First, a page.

Blogs: A Tool to Facilitate Reflection and Community of Practice in Sports Coaching?

in International Sport Coaching Journal

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John StoszkowskiUniversity of Central Lancashire

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Dave CollinsUniversity of Central Lancashire

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A reflective approach to practice is consistently espoused as a key tool for understanding and enhancing coach learning and raising the vocational standards of coaches. As such, there is a clear need for practical tools and processes that might facilitate the development and measurement of “appropriate” reflective skills. The aim of this preliminary study was to explore the use of online blogs as a tool to support refection and community of practice in a cohort of undergraduate sports coaching students. Twenty-six students (6 females, 20 males) reflected on their coaching practice via blogs created specifically for refection. Blogs were subjected to category and content analysis to identify the focus of entries and to determine both the emergent reflective quality of posts and the extent to which an online community of practice emerged. Findings revealed that descriptive refection exceeded that of a critical nature, however, bloggers exhibited a positive trajectory toward higher order thinking and blogs were an effective platform for supporting tutor-student interaction. Despite the peer discourse features of blogs, collaborative refection was conspicuous by its absence and an online community of practice did not emerge.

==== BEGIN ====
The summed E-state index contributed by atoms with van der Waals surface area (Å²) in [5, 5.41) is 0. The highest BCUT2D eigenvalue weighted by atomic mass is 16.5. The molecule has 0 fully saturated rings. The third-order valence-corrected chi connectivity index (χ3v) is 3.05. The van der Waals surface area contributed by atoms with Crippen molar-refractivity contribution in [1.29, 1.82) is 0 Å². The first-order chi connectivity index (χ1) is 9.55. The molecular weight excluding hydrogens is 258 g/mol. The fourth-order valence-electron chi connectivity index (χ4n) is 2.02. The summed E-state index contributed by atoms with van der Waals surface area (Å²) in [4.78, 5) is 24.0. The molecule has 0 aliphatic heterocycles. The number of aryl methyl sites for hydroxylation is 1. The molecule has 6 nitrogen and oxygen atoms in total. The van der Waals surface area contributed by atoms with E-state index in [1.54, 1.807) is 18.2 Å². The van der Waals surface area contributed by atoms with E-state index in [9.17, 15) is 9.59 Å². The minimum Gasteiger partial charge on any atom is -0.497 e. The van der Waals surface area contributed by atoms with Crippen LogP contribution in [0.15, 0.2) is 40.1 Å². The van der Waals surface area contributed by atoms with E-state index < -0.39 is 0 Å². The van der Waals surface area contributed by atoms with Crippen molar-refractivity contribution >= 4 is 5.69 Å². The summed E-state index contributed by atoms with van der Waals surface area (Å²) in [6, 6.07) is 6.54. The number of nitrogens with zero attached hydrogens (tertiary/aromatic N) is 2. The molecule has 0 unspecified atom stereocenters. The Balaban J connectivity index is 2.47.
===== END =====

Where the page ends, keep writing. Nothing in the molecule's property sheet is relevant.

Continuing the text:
John Stoszkowski leads the Sports Coaching Practice degree programme at the University of Central Lancashire in the UK. His research interests include coach development and education, and the facilitation of talent development. Previously, he held player and coach development roles at the Professional Golfers’ Association and England Golf, and was managing director of a private coaching enterprise specialising in school sport. He is a fellow of the Higher Education Academy.

Dave Collins has over 200 peer review publications and 40 books/chapters. His research interests include performer/coach development, cognitive expertise, and the promotion of peak performance. He has worked with over 60 World or Olympic medallists plus professional teams and performers. He is director of the Rugby Coaches Association, iZone Driver Performance, fellow of the Society of Martial Arts, ZSL, BASES, associate fellow of the British Psychological Society and an ex Royal Marine.

Address author correspondence to John Stoszkowski at

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